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Department of Pathology


Researchers have gained a deeper understanding of the complex cell division process of the malaria parasite in the recently concluded project PlasmoCycle.

The PlasmoCycle project, funded by the European Research Council, explored the complex DNA dynamics behind this parasite's cell cycles in depth.


The Plasmodium cell cycle is fundamentally unusual, so we didn’t have good precedents to start from,” explains Catherine Merrick, associate professor in the Department of Pathology at Cambridge University and principal investigator of the PlasmoCycle project. Unlike almost all eukaryotic cells, Plasmodium doesn’t divide by binary fission. It also has multiple life-cycle stages, and what is true of one stage might not be true in another.


Merrick and her team investigated how DNA replication in Plasmodium is organised and how the environment within a human host and exposure to antimalarial drugs impact it.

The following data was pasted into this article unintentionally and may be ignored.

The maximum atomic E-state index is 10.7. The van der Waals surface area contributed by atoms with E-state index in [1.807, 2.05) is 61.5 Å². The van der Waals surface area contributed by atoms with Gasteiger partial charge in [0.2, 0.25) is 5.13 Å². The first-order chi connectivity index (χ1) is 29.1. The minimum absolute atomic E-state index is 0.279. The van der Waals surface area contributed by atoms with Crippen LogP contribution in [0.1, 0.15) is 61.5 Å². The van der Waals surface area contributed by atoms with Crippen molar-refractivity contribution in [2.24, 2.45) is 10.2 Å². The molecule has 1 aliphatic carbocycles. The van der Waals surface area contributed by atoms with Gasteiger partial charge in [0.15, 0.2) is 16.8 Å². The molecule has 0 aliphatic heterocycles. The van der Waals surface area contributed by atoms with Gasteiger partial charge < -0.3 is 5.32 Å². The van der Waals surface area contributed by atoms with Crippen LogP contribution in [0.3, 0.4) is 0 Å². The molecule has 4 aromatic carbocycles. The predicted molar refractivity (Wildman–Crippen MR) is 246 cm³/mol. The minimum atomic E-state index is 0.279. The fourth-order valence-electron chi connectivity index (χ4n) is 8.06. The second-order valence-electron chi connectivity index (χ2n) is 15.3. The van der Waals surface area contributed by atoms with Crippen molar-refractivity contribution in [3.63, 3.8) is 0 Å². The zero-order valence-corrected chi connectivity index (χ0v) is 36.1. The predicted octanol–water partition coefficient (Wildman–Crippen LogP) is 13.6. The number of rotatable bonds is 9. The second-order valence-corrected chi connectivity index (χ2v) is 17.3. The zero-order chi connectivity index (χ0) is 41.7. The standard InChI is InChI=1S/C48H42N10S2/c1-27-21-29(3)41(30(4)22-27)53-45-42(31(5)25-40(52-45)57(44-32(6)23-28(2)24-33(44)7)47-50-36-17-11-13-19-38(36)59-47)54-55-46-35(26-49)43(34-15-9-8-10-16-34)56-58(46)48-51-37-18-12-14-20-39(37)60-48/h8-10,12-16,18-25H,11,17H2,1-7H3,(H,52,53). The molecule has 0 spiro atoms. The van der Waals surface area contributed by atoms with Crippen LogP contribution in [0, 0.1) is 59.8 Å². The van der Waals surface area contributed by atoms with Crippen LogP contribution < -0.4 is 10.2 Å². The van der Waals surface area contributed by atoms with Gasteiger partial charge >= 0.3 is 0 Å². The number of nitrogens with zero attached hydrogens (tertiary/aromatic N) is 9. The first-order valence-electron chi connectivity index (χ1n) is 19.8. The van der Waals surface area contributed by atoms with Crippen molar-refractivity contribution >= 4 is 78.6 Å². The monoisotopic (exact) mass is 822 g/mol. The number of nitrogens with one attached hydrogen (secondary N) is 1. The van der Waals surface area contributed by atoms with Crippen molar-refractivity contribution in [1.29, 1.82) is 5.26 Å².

Feeding into future antimalarial interventions

While the primary aim of the project was to better understand the very unusual biology of the malarial parasite, the results could help in future medical developments to counter this pathogen.


The more we understand about the replication process, the smarter we can be about designing interventions in the future,” says Merrick.


You can read this article, DNA Dynamics in the Unusual Cell Cycle of the Malaria Parasite Plasmodium Falciparum, in its entirety here.